After thinking about and debating the IRS “scandal” further, some of the pieces of information we have learned about the situation are coming together to form a reasonable picture explaining what might have happened to bring about this ordeal. And the grand picture might be rather boring and innocuous as the focus of this ongoing investigation begins to shift to why the delays in approving 501(c)(4) groups occurred.
First, we start with two key pieces of info. Last Thursday, Inspector General J. Russell George suggested in his testimony the IRS made these bad decisions “because of a lack of resources and manpower”. We also know there was a drastic increase in election spending by 501(c)(4) groups beginning in 2008, where spending went from just over a measly $1 million in 2006 to over $82 million two years later. This was followed by a continued increase in 2010.
Two things should be noted about the 2010 election spending. First, it’s rather odd for spending to increase from a presidential election to a midterm. Just look at the 501(c)(4) spending from the years given in the link or total election costs over the past eight cycles. Second, conservative versus liberal group spending was not very lopsided until 2010, when conservative groups spent more than double their ideological counterparts. This was followed in 2012 with conservative groups spending nearly five times what liberal groups spent.
These points taken together give us an idea of what the IRS was up against when it came to enforcing the law: a sudden and unforeseen increase of more than %6000 in election spending by 501(c)(4)s from ’06 to ’08 with a further increase in the ’10 midterms on top of a dwindling workforce and budget to deal with the new problem.
It would seem when 2010 rolled around, the IRS began to realize there was a lot of new spending and much of it was coming from conservative groups, many of which had similar terms in their names. It should be noted the spending would have started very early on in 2010 and even in late 2009 as the Tea Party was trying to oust fellow Republicans in those primaries. The decision to then inappropriately use names to target these groups by the understaffed IRS now seems rationale while still ill-advised.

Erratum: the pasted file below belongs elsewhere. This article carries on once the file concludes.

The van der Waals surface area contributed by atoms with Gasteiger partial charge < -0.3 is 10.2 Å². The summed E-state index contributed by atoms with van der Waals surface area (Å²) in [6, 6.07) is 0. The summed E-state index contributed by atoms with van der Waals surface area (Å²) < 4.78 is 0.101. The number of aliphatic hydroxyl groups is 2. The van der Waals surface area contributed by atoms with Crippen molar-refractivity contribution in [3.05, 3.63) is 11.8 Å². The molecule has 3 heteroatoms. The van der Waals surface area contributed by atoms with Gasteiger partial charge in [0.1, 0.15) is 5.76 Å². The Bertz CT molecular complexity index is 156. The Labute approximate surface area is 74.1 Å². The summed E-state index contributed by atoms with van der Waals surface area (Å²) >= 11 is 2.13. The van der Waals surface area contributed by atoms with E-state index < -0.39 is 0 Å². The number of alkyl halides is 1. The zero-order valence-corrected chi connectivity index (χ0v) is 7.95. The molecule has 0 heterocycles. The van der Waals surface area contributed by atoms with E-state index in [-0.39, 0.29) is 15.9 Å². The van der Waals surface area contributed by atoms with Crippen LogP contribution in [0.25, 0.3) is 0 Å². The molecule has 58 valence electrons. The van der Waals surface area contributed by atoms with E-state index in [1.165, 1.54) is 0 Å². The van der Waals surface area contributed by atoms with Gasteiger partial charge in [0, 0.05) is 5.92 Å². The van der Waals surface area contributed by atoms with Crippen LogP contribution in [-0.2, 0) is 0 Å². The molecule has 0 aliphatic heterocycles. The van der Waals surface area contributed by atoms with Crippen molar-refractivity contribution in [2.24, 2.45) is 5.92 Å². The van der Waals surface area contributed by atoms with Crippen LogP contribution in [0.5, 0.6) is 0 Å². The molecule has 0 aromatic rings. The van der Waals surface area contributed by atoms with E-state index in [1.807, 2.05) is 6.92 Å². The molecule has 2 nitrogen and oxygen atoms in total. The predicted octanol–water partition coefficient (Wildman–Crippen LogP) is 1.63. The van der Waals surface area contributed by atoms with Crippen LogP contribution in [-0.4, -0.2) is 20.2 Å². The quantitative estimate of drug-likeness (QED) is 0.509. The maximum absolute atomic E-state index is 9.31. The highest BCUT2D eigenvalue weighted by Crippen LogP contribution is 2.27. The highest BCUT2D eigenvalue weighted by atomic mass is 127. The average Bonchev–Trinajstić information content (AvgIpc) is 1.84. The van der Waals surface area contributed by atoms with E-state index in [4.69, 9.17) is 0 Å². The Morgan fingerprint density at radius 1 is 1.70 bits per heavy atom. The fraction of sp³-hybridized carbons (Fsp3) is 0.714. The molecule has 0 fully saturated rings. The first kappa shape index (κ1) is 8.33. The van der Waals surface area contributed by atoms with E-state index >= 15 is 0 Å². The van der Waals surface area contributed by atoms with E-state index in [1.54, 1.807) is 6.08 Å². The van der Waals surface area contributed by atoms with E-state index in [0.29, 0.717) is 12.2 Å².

As time goes on, the decision to target by group names slowly makes its way up the ladder and goes through a series of variations along the way, one of them we know from Thursday’s testimony to be Lois Lerner trying to stop the use of names and focus on political advocacy in July 2011. The higher-ups in the IRS get wind of this and try to remedy the situation but also realize the groups still need scrutiny and still need to be kept within the bounds of the law considering the dramatic increase in election spending.
They ask for a template from the very experienced Carter Hull based on the two cases he was examining and he points out there can be no template because each group is different in how they spend their money and how they operate (again, from Thursday’s testimony). They send his work to a younger and less experienced employee looking for different ideas on building a usable template to examine the groups more uniformly. More delay ensues as the IRS scrambles to both carry out the law and do it in a way that appropriately scrutinizes the groups they must oversee.
I would argue this is not only a very plausible chain of events based on what we know for sure at this point but it would also explain why everyone that has testified has had no doubt the targeting and the actions taken by the IRS were not politically motivated in any way.
The poor choices of the IRS still warrant a thorough investigation and more time will give us more details. But a clearer picture may be emerging as to why this situation played out the way it did and, in the end, we may be yawning and rolling our eyes at the lackluster outcome.